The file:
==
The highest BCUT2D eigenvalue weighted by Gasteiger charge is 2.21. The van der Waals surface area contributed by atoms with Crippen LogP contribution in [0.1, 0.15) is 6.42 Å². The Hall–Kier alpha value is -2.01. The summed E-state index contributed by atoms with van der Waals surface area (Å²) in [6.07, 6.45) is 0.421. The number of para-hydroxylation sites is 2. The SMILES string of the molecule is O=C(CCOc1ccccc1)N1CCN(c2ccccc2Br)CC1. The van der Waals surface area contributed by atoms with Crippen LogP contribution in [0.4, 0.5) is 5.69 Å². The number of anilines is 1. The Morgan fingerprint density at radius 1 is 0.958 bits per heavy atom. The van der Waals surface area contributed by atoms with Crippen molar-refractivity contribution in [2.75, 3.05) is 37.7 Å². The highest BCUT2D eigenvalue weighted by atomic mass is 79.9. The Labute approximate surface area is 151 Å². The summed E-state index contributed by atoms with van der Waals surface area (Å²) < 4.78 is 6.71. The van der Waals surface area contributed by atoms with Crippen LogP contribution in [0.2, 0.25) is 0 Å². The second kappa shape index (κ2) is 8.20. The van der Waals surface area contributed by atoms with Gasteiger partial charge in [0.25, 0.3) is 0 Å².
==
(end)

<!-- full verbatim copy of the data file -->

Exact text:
The highest BCUT2D eigenvalue weighted by Gasteiger charge is 2.21. The van der Waals surface area contributed by atoms with Crippen LogP contribution in [0.1, 0.15) is 6.42 Å². The Hall–Kier alpha value is -2.01. The summed E-state index contributed by atoms with van der Waals surface area (Å²) in [6.07, 6.45) is 0.421. The number of para-hydroxylation sites is 2. The SMILES string of the molecule is O=C(CCOc1ccccc1)N1CCN(c2ccccc2Br)CC1. The van der Waals surface area contributed by atoms with Crippen LogP contribution in [0.4, 0.5) is 5.69 Å². The number of anilines is 1. The Morgan fingerprint density at radius 1 is 0.958 bits per heavy atom. The van der Waals surface area contributed by atoms with Crippen molar-refractivity contribution in [2.75, 3.05) is 37.7 Å². The highest BCUT2D eigenvalue weighted by atomic mass is 79.9. The Labute approximate surface area is 151 Å². The summed E-state index contributed by atoms with van der Waals surface area (Å²) < 4.78 is 6.71. The van der Waals surface area contributed by atoms with Crippen LogP contribution in [0.2, 0.25) is 0 Å². The second kappa shape index (κ2) is 8.20. The van der Waals surface area contributed by atoms with Gasteiger partial charge in [0.25, 0.3) is 0 Å².